Canadian progressive rock band Rush has earned the reputation of being “the biggest cult band in the world” and it’s not hard to see why. This eccentric power trio has been doing their own thing for over forty years and has earned a sizeable yet elusive following; even after decades of international acclaim, they haven’t even toured Australia once. I probably wouldn’t have discovered them myself if it wasn’t for a video countdown airing on VH1 Classic years ago. When I decided to check them out seriously, I went straight to the most obvious starting point: their 1981 best-seller, Moving Pictures. Along with its predecessor Permanent Waves, Moving Pictures marked the point at which Rush decided to tone down some of the more excessive aspects of their music (extremely long track durations and fantastic lyrical concepts chief among them) and consciously attempt to fashion a more radio-friendly brand of progressive rock.
Rush’s 1980 hit The Spirit of Radio set the bar high with its iconic guitar riff and upbeat lyricism, but Moving Pictures managed to shift the bar to an all-time high with the distinctive synthesiser note that begins the album’s opening track, Tom Sawyer. The song (which isn’t literally about the fictional character) is often considered the band’s signature song, and with good reason – every instrument is equally awesome and each one is perfect for air-playing. Air guitar, air drums, even air keyboards. The lyrics about individualistic idealism still have shades of drummer/lyricist Neil Peart’s erstwhile interest in the writings of Ayn Rand – a fault that detractors will not hesitate to point out – but in the context of such a confident, well-played anthem this is tolerable. The theme of non-conformity continues with Red Barchetta, a bouncy driving song about a dystopia where the roads are monitored and driving fast red sports cars is illegal.
Fan favourite YYZ is an instrumental track that demonstrates just how much of a musical powerhouse this band can be, building a funky tune off a riff that’s based on the Morse code for the titular letters. Limelight challenges Tom Sawyer for the best track on the album as guitarist Alex Lifeson gives us another well-crafted riff to support lyrics about the alienation that comes from being a famous rock star. The fact that the entire first side of Moving Pictures consists of contenders for the best songs of a career spanning forty years really says something about this album.
The second side of Moving Pictures tells a very different story. The Camera Eye marks the last time Rush ever released a track lasting longer than ten minutes and, though it has nothing on other Rush epics such as 2112 or Natural Science, it’s still a solid song that never quite wears out its welcome as bassist/vocalist Geddy Lee sings about the apathetic citizenry of New York and London.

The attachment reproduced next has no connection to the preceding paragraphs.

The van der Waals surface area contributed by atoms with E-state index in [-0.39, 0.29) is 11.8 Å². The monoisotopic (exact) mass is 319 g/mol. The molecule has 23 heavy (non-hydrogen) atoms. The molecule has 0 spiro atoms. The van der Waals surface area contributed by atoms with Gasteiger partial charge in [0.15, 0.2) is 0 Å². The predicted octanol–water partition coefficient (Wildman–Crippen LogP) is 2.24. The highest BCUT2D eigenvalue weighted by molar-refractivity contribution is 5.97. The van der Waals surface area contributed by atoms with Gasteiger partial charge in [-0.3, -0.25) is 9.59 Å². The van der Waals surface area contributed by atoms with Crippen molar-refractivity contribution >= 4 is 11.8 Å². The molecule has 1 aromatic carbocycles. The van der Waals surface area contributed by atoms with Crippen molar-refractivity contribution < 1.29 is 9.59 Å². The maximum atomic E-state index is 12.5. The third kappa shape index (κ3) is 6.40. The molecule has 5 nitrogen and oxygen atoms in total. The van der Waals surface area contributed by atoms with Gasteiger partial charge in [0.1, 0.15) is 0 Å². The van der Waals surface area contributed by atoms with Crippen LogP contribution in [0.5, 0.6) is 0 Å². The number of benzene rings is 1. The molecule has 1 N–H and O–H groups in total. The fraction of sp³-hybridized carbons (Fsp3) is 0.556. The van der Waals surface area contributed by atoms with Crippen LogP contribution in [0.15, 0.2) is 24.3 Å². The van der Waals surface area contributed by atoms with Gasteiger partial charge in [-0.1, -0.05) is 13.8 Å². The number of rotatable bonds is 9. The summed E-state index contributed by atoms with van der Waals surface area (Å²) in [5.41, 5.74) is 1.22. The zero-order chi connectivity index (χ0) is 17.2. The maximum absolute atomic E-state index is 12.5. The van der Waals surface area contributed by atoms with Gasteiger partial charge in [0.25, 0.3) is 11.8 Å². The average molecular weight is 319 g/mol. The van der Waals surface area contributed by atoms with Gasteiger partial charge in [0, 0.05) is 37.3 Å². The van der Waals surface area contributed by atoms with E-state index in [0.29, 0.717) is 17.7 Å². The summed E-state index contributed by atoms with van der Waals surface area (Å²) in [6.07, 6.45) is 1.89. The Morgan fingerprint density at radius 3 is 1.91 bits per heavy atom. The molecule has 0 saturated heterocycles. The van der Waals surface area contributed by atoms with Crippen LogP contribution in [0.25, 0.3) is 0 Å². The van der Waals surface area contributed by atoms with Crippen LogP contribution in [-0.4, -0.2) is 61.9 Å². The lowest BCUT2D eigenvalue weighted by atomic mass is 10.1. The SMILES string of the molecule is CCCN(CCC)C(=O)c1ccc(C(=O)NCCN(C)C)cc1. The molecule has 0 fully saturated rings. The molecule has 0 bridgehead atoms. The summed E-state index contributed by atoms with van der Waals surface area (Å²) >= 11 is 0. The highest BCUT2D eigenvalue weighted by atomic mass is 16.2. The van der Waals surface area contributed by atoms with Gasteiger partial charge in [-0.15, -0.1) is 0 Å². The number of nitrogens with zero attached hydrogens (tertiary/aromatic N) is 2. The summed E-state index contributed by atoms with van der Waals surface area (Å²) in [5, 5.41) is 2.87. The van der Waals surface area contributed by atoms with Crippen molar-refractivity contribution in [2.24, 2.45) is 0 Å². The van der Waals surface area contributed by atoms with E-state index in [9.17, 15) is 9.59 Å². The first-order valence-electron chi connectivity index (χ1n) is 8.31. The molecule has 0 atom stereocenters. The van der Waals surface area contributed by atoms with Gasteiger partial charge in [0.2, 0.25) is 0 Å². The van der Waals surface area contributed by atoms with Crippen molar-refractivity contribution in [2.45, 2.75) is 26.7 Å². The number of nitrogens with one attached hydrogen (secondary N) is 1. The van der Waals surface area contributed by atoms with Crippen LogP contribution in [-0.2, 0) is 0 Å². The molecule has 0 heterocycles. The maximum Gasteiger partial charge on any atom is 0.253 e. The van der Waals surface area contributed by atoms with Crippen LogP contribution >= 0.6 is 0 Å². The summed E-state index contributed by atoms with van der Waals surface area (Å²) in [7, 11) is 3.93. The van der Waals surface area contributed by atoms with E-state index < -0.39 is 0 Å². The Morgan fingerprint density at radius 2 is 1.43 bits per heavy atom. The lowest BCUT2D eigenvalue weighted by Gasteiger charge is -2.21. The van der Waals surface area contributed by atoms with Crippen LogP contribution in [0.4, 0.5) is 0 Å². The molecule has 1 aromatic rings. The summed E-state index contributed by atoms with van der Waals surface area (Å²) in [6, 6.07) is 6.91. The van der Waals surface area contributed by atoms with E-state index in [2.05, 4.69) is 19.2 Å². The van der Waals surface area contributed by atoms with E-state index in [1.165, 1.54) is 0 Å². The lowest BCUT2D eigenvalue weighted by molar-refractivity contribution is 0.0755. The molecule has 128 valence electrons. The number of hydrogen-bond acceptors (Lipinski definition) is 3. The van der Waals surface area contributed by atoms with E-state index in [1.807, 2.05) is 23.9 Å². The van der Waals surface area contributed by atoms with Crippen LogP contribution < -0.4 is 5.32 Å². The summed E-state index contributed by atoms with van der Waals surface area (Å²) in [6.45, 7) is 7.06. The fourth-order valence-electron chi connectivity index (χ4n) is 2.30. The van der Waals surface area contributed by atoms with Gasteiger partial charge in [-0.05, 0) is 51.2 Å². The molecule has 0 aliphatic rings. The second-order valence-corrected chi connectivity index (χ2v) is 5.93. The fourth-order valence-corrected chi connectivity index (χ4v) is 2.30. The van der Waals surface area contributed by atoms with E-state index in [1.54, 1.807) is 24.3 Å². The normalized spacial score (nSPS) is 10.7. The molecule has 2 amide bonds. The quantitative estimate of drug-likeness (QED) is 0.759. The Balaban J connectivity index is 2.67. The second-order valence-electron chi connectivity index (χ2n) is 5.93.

Witch Hunt takes the album into darker territory as the trio crafts a lurching track about the horrors of mob mentality. Closing track Vital Signs is slightly more upbeat with its reggae-inspired beats and oddly optimistic lyrics about overcoming negative influences, but the album closing on Lee desperately repeating “Everybody got to elevate from the norm” as the song fades to nothingness is an uneasy way to conclude an album (and I wouldn’t want it any other way).
I’ve often felt like having a sincere appreciation of Rush is a personal failing and that at best this band can be considered the guiltiest of musical pleasures. I am perfectly aware that factors such as verbose sci-fi lyricism, excessive musical virtuosity from all three members (especially in the case of Neil Peart needing a drum kit with over a hundred pieces on it) and Geddy Lee’s high-pitched vocals can help to alienate people from the band, but I’m willing to take it all in stride even on their weakest albums. They’re one of the few bands that I simply enjoy listening to without complication, and the fact that many still debate whether or not an album as great as Moving Pictures is Rush’s best album should say something about the quality of their discography.
The songs on here run the emotional gauntlet from paranoid and self-conscious through to intense and badass without jarring listeners and the sum total is a tightly packed album that manages to garner respect from listeners in spite of its geeky tendencies. Just check out any live performance of YYZ where thousands of concert attendees sing along to an instrumental. That’s the kind of magic Rush can create and their albums don’t get much more magical than Moving Pictures.